by William White (born at Henham 24th August 1903)
A lovely summer morning. The sun stands up above Green End Farm. Birds are in song, cocks are crowing, and the village is waking to the warm air and the dew on the Greens, sparkling in the slanting sun.
The men of the village leave for the farms. Jim Clayden, his coat and vitals bag slung over his left shoulder, makes for the Lodge. Arthur Snow, on his way to Old Mead, puffs from his clay pipe, a trail of blue smoke that hangs about the High Street. The Warners from Church End crunch their way along the gravel path on their way to Parsonage Farm. Thatcher Dixon, with a large bundle of thatching spindles across his shoulder, accompanied by his son George carrying a huge trimming knife tucked under his left arm, sets out to patch a Dutch barn at The Parsonage.
Alf Yarrow, leaning on the gate of Ducketts Meadow, calls his cows to come for milking “Hi Daisy, Hi Daisy, Come, come, Daisy".
Old Bill Newman, his shirtsleeves rolled up, trundles his wheelbarrow home via Rotten Row after emptying the school lavatories.
Willie White leaves The Bell to deliver milk to customers usually carrying six cans each time, which in turn are emptied into the customers jugs.
Mr. Knight, the coal merchant at The Starr, returns from Elsenham Station with over a ton of coal loaded on a wagonette drawn by his overworked pony. Postman Smith on his round of the village greets everyone he meets with a smile and a cheery word. Old Baker White and Mr. Ward kneed their dough and bake their bread in Gardiner’s bakehouse. The ringing of the anvil in the smithy warns the village that Jack Hayden is preparing to shoe his first horse of the day. Milk floats clip-clop from The Parsonage and Lodge farms on their way to Elsenham Station to catch the milk train to London. A commuter, late as usual, leaves The White Cottage carrying a briefcase and umbrella, and runs to catch the Thaxted Flyer at the Mill Halt on his way to the City.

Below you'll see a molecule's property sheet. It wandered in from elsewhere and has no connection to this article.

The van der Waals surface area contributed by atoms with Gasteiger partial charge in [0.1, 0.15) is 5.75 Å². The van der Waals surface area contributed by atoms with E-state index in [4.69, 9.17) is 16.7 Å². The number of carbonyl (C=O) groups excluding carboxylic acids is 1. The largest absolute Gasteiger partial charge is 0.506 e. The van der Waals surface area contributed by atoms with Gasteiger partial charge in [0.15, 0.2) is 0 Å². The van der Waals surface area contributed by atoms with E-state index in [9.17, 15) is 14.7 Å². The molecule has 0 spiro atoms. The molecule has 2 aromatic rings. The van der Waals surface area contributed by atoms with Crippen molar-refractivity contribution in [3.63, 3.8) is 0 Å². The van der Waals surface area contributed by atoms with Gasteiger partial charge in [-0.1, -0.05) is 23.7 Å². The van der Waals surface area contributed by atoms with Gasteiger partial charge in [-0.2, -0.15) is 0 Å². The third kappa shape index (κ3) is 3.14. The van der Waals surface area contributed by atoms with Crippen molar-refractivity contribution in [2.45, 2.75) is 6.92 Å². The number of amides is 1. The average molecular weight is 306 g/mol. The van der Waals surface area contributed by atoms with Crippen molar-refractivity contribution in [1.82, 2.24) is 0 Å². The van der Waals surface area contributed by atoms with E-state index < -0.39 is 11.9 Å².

Postman Smith’s headstone in the graveyard at Henham Church. It says -
Postman W. Smith
Loved Honoured And
The children of the parish make their way to school. The Camps and Palmers from Chickney via Spring Lane. The Coopers from Little Henham via Sparley Lane. The Palmers from Pledgdon Green via Carters Lane. The Maidmans and Whites from Old Mead via the Quick Hedge Path. The children converge on the school, and according to their mood of the day, spin tops, trundle hoops, skip, walk or run.
Miss Benfield and Len Snow perched high on their grocery delivery cart, proceed smartly down Crow Street on their way to Broxted. Two roadmen, using bass brooms (besoms?), sweep the horse dung from the streets into heaps at the side of the road. Mr. Hollingshed trots his bay cob in style down the High Street on his way to The Lodge. Mr. Williams, dressed in his usual clerical garb, leaves The Vicarage for his morning visit to the church.
Carts owned by Wrights of Stansted (the council transport contractors) pass down the High Street with gravel from the gravel pits of Ugley on their way to the council road-repair gang working in Spring Lane. Various laden wagons and carts belonging to the surrounding farms pass to and fro from the goods depot at Elsenham Station. Julia Snow and Mrs. Dennison of Churchend pay Miss Gardiner’s shop a visit to purchase some requirements and to pass the time of day. Emma Clayden and her neighbour take up positions against their door-posts to chat and bask in the sun.